Coteries of New York is good on the "choice" front, but not so good on the "consequences" side. For example, you can pick one of three characters to play as; but based on what I've seen after 1.5 playthroughs, the main part of the game is the game for all of them, with some relatively minor flavor text differences. You seem to have a lot of choices in how you progress through the introduction, but either you get railroaded into the same main plot or the game ends early. I was curious if your actions during that phase could cause you to become aligned with another faction, but it doesn't look like you can.
People do pay attention to how you treat them. For coterie members, that seems to affect whether they agree to join you or not. For other characters it affects their dialogue. Different people like different things and require particular approaches: for some people, you have to be really direct and project a tough image, while for others you have to be deferential and polite.
So, the game does track your words and actions, but that's the only thing it tracks. There aren't any items to collect or gear to upgrade or powers to learn or anything. It's all about relationships.
This seems like a prime example of a "buy it on sale" game. I feel kind of bad writing that, since I always say that I want shorter games, and at about five hours for a playthrough this is actually a pretty awesome length for me. But the actual ending, while very appropriate to the lore and mood of Vampire The Masquerade, feels unsatisfying.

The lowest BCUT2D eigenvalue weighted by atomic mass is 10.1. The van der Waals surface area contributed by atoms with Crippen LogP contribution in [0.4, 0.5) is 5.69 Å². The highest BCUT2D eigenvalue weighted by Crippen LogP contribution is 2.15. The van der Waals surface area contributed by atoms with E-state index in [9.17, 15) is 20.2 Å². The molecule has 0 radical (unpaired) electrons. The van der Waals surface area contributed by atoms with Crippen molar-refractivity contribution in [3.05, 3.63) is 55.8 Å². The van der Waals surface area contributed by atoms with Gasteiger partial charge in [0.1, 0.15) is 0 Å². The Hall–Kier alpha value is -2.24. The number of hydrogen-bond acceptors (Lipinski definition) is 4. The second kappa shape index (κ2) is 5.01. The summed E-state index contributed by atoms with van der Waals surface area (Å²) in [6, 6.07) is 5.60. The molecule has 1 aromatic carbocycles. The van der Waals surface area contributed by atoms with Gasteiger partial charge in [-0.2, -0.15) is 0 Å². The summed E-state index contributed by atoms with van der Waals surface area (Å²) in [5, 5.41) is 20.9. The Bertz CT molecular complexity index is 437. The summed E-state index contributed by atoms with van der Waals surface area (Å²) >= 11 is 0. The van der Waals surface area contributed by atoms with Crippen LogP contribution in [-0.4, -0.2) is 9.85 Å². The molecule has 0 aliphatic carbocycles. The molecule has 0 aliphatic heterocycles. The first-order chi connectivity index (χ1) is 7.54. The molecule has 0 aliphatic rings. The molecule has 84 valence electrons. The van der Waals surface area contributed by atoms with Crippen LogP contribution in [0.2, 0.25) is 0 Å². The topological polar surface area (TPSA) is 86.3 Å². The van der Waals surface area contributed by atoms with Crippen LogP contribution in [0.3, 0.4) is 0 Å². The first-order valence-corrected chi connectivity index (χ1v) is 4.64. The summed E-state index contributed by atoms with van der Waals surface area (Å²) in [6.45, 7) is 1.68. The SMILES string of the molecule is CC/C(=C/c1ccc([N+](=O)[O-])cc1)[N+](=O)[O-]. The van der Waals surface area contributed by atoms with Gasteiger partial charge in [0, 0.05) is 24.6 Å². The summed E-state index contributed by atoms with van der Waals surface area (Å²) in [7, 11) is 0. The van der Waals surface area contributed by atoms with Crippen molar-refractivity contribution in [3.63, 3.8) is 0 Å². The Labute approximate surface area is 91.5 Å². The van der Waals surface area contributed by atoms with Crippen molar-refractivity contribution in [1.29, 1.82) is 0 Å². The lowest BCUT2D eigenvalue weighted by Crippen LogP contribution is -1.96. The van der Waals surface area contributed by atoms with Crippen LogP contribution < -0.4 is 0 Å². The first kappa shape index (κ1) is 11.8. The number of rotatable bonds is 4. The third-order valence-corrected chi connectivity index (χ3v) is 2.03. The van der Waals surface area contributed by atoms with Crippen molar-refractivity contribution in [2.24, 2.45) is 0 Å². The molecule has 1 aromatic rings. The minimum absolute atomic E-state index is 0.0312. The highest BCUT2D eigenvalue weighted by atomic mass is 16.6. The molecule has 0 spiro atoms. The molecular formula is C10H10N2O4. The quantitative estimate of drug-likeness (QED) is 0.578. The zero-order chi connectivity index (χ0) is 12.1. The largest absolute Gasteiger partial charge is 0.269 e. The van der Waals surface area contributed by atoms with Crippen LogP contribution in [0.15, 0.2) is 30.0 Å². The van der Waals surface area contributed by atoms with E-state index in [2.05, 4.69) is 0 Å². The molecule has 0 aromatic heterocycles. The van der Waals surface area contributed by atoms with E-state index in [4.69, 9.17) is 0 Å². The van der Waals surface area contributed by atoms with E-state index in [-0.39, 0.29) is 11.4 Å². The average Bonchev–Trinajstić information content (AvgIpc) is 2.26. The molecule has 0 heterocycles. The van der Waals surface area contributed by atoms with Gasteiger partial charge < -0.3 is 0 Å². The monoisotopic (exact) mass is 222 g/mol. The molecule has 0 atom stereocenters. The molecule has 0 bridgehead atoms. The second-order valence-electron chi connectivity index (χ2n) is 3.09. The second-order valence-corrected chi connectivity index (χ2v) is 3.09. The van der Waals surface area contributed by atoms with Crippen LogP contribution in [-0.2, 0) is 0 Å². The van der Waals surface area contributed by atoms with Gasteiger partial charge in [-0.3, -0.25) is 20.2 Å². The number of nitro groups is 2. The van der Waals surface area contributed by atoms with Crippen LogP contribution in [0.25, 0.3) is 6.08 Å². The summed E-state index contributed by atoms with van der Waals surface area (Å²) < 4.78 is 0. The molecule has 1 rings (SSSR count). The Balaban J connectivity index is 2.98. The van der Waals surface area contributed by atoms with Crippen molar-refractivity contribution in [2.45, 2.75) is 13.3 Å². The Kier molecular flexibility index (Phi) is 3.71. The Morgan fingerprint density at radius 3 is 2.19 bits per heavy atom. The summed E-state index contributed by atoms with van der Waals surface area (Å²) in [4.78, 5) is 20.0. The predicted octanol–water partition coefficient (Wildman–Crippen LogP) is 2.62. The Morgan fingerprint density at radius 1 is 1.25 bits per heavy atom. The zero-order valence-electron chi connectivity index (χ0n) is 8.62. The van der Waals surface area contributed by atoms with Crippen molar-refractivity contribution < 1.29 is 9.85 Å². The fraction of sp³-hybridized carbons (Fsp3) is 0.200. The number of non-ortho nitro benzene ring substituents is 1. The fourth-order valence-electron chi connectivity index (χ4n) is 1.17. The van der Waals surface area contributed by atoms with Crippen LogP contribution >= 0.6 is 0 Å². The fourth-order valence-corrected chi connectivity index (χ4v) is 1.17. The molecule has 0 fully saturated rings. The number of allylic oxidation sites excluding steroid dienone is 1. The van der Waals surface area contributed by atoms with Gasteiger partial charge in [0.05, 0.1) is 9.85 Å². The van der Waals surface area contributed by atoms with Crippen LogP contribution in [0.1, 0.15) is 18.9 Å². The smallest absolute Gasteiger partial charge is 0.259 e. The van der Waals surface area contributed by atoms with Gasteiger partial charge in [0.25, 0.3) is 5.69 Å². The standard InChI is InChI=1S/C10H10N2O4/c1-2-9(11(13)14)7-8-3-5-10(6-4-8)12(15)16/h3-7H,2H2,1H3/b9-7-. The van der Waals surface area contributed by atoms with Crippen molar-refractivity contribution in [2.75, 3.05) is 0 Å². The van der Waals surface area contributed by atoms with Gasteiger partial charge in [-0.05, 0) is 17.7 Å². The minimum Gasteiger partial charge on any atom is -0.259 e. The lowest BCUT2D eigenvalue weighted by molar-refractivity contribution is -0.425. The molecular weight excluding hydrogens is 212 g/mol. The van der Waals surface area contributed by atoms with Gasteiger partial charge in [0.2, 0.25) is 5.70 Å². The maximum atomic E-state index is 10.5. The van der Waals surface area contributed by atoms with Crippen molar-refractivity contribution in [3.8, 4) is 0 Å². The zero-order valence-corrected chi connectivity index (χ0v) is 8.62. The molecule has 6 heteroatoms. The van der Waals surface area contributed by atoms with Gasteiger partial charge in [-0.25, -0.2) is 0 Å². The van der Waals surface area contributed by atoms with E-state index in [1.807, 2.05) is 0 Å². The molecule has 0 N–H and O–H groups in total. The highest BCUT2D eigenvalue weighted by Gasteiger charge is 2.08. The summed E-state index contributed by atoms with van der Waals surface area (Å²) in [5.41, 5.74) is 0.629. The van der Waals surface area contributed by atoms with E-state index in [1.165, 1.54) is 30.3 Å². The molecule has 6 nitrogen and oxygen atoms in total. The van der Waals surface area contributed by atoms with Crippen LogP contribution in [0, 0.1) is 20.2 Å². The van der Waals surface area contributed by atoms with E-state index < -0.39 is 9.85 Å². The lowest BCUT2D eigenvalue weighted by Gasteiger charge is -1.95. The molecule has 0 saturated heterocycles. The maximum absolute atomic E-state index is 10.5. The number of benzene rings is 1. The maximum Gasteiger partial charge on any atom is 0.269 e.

I was reminded in some ways of the Shadowrun games. In both universes, you are only a tiny insignificant pawn of far greater forces: the megacorps and the dragons of Shadowrun, or the ancient senior vampires and centuries-old traditions and societies of V:TM. I feel like the Shadowrun CRPGs do a good job at honoring this setting by emphasizing the impact you can make on a small slice of the world, even if you can't hope to change the status quo. In CoNY, you are left feeling like you had no agency or purpose at all, which is a much more deflating feeling for a player. (Though, granted, very much in line with my understanding of the tone of V:TM.)
As noted above, this game is on the short side and might be something to wishlist rather than purchase; I was really happy with it at $8, but I might have been more bummed at $20. If you really like vampires, though, this game delivers them in spades.
It's available on Steam for all computers, and on consoles, including the Switch. I actually feel like this would be an excellent game for mobile play: it's divided into nice short storytelling chunks, is text-heavy, and doesn't have any time-sensitive action gameplay. It would be great for commutes and plane flights now that we're doing those again. It's interesting to me that it isn't available for tablets or phones, since it isn't extremely technically advanced and seems like a great match for those devices.
While I didn't love this game, I did thoroughly enjoy it, and will be checking out the sequel once it's on sale too. Paradox has been publishing a bunch of World Of Darkness games, some of which seem to be even more text-heavy than this one. This seems to be a sensible direction for TTRPG adaptations, to try out a bunch of different projects with different partners aimed at different markets, rather than putting all of your eggs in one basket and hoping that a decade-long effort bears fruit.
In many ways, the visual novel (or text adventure!) adaptations seem to be closer to the experience of playing a pen-and-paper roleplaying game with a GM than a graphically-intensive first-person open-world game would be. It's all about imagination, and words can be incredibly evocative if we let them be.